Do the changes in muscle mass, muscle direction, and rotations of the condyles that occur after sagittal split advancement osteotomies play a role in the aetiology of progressive condylar resorption?

G. J. Dicker*, J. A. Castelijns, D. B. Tuinzing, P. J. W. Stoelinga

*Corresponding author for this work

Research output: Contribution to journalArticleAcademicpeer-review

16 Citations (Web of Science)


Changes in cross-sectional area (CSA), volume (indicating muscle strength), and direction of the masseter and medial pterygoid muscles after surgical mandibular advancement were measured, along with the rotation of the condyles after bilateral sagittal split osteotomies (BSSOs) to advance the mandible. Measurements were done on magnetic resonance images obtained before and 2 years after surgery. CSA and volume were measured in five short-face and seven long-face patients (five males, seven females). Muscle direction was calculated in eight short-face and eight long-face patients (eight males, eight females). Short-face patients underwent BSSO only; long-face patients underwent combined BSSO and Le Fort I osteotomies. The CSA and volume decreased significantly (mean 18%) in all patients after surgery. The postoperative muscle direction was significantly more vertical (9 degrees) in long-face patients. Rotations of the proximal segments (condyles) were minimal after 2 years. The results of this study showed that, after BSSO advancement surgery, changes in the masseter and medial pterygoid muscles are not likely to cause increased pressure on the condyles and nor are the minimal rotations of the condyles. It is concluded that neither increased muscle traction nor condylar rotations can be held responsible for progressive condylar resorption after advancement BSSO.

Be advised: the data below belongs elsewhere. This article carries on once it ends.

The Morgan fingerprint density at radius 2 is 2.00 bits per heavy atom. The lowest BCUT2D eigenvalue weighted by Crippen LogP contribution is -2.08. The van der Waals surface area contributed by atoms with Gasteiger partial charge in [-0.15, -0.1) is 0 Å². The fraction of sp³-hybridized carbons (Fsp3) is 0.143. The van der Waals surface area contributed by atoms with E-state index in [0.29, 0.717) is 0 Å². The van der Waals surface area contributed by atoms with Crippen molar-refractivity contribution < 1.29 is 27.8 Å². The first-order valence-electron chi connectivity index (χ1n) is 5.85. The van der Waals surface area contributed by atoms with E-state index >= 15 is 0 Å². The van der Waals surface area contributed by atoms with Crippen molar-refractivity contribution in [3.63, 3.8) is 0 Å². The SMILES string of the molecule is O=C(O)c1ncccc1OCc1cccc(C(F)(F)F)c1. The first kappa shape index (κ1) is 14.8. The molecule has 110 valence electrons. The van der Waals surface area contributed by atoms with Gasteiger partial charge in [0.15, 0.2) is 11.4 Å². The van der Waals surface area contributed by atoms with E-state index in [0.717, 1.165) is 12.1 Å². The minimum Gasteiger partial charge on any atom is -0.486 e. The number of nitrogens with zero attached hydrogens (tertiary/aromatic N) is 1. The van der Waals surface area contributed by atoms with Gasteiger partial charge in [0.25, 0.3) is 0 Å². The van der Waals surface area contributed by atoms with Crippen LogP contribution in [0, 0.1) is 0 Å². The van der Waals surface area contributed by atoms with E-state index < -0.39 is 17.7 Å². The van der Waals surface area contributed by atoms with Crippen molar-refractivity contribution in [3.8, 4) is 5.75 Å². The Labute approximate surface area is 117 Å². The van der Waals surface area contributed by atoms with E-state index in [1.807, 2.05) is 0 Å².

Original languageEnglish
Pages (from-to)627-631
JournalInternational Journal of Oral and Maxillofacial Surgery
Issue number5
Publication statusPublished - May 2015


  • Bilateral sagittal split osteotomy
  • Condylar position
  • Masseter muscle
  • Medial pterygoid muscle
  • Magnetic resonance imaging
  • Muscle direction
  • Muscle size
  • Progressive condylar resorption
  • Relapse
  • Surgical mandibular advancement

Cite this